|Publication number||US6650725 B2|
|Application number||US 10/201,697|
|Publication date||18 Nov 2003|
|Filing date||24 Jul 2002|
|Priority date||24 Jul 2001|
|Also published as||DE10135994A1, US20030026390|
|Publication number||10201697, 201697, US 6650725 B2, US 6650725B2, US-B2-6650725, US6650725 B2, US6650725B2|
|Original Assignee||Siemens Aktiengesellschaft|
|Export Citation||BiBTeX, EndNote, RefMan|
|Patent Citations (5), Referenced by (3), Classifications (14), Legal Events (5)|
|External Links: USPTO, USPTO Assignment, Espacenet|
This application claims priority of German Patent Application No. 10135994.2, filed Jul. 24, 2001, the entire contents of which are hereby incorporated herein by reference.
The present invention generally relates to a method for executing a computer program for post-processing computer tomography images. In particular, it relates to a method for executing a computer program for image post-processing for reducing line artifacts that are caused by high-density structures in computer tomography images.
If in the course of a computer tomographic (CT) examination, high-density objects are located in the scanning plane of the computer tomograph, the x-rays are absorbed so strongly by these objects that zones located in the shadow of these objects are now only transradiated by very weak x-radiation. Owing to the weak radiation, the signal-to-noise ratio is worsened for the examination regions in the shadow of the high-density objects, such that the values of the absorption coefficients for these regions can be determined only with relatively high uncertainty.
Given the presence of such high-density objects, it follows that artifacts, that is to say structures with nothing corresponding to them in the original, are to be observed in the CT images. Starting from the images of the high-density objects, these artifacts propagate like rays over the CT image. The image of such a high-density object in a CT image is denoted below as interfering object. In addition to metal objects such as, for example, belt buckles, metal clips or the like, it is frequently also tooth fillings or bone structures that are the cause of the described ray-shaped artifacts. Because of their ray-shaped nature, these artifacts are denoted as line artifacts. In the case of bone structures, the starting point of these line artifacts is formed in general by bone margins.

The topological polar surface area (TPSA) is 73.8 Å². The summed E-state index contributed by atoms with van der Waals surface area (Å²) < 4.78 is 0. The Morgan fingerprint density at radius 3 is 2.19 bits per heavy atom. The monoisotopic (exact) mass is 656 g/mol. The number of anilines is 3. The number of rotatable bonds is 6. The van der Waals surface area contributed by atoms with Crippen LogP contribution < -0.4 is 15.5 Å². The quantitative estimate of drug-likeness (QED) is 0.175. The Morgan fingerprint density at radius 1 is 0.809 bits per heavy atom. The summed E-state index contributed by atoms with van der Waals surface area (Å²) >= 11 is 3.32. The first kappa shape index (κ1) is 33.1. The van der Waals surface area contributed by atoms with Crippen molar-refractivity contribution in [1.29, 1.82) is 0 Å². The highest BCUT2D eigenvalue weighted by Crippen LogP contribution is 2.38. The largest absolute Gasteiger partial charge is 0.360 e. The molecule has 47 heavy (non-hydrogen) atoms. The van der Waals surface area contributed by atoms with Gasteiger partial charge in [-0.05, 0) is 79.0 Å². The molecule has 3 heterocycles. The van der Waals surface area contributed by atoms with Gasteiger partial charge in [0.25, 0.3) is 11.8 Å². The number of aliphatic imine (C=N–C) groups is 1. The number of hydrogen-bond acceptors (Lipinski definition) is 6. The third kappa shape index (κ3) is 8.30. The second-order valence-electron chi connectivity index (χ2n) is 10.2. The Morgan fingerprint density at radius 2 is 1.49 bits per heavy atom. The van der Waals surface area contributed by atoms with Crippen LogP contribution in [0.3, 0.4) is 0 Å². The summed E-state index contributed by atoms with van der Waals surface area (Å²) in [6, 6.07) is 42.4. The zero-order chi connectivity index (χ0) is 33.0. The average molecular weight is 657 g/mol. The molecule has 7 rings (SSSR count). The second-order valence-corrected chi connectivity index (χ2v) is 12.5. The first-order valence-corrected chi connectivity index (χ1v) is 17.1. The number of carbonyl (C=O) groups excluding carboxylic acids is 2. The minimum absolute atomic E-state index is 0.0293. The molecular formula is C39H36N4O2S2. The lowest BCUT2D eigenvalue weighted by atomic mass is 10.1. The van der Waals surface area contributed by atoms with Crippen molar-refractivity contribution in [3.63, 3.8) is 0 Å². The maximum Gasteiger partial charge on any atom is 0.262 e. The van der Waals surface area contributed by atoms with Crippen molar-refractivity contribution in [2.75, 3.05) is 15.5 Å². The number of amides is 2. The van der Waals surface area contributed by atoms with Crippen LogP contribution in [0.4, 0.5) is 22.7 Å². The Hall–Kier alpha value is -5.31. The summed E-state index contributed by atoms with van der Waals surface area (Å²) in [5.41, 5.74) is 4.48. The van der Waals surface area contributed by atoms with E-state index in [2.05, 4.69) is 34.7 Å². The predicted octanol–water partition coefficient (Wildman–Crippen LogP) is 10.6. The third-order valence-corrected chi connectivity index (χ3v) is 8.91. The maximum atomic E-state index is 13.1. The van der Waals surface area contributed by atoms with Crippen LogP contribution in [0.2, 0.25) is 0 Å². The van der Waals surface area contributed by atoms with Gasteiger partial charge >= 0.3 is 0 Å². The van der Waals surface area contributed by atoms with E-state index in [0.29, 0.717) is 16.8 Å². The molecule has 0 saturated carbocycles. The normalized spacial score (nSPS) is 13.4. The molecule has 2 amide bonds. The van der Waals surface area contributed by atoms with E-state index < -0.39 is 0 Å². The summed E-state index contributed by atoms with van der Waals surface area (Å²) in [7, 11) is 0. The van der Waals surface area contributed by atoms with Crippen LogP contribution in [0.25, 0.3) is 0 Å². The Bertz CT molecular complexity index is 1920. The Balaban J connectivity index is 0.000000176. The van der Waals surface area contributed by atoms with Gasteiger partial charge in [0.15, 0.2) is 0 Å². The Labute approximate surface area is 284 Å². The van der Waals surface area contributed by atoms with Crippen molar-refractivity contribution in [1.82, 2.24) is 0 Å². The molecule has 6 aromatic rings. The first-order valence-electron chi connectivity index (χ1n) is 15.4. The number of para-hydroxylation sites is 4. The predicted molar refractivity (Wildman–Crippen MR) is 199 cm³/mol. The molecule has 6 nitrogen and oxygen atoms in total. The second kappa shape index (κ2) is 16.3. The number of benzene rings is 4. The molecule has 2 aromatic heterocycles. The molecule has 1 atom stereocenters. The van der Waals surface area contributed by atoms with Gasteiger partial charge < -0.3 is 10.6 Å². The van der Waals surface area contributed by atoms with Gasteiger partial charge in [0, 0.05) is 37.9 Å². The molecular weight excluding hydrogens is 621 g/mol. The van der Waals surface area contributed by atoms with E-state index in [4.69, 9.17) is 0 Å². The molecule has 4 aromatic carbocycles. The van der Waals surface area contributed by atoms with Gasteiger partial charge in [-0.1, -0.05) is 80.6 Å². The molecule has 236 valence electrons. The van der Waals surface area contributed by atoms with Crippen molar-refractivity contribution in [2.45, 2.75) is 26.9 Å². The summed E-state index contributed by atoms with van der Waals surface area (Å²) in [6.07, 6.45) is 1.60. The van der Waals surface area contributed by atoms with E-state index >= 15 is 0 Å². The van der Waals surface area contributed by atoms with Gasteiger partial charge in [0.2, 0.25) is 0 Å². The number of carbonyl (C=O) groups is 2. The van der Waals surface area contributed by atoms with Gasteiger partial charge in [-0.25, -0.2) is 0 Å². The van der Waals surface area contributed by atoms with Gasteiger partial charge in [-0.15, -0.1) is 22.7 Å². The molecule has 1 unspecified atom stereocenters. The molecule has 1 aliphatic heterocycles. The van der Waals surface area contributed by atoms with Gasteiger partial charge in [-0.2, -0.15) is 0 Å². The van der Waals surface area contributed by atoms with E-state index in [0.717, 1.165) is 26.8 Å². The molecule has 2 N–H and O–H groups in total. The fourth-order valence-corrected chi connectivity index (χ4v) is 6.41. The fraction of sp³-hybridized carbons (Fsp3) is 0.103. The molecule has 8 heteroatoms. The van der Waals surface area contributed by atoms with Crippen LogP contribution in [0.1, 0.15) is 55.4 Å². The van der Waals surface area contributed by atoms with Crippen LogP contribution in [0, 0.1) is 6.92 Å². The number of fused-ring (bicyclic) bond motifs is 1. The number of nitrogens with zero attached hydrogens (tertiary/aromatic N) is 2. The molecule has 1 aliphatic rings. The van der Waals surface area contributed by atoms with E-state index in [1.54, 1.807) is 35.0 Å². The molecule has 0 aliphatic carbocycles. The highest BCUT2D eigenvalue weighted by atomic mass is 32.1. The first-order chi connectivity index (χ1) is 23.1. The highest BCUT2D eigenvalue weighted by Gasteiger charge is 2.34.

The cause of the line-like and ray-shaped course of the artifacts presides in the type of scanning of an original, to be examined, for creating a CT image.
The artifacts can sometimes determine the image to such an extent that they strongly impair, or even sometimes render impossible, a diagnostic analysis of the image. The attempt to eliminate the cause of the described line artifacts in the raw data supplied by a computer tomography examining instrument presupposes accurate knowledge of the imaging geometry of the examining instrument, and an enormous analytical outlay for minimizing the artifacts.
It is therefore an object of an embodiment of the present invention to specify a simple method and a computer software product for reducing line artifacts in CT images.
An object may be achieved by a correction method for reducing artifacts caused by structures of high x-ray absorption in computer tomography images that has steps for identifying an interfering object in a computer tomography image, for locating the interfering object in the computer tomography image, and for filtering the computer tomography image as a function of the position of selected pixels relative to the interfering object.
An object may be further achieved by a computer software product for reducing artifacts, caused by structures of high x-ray absorption in computer tomography images, for executing the above-described method on a data processing system with programmed instructions for executing on the data processing system.
A method according to an embodiment of the invention neither requires information on special structural features of the computer tomography examining instrument, nor is it dependent on the raw data created by a measurement. It advantageously reduces the artifacts in the finally reconstructed CT images.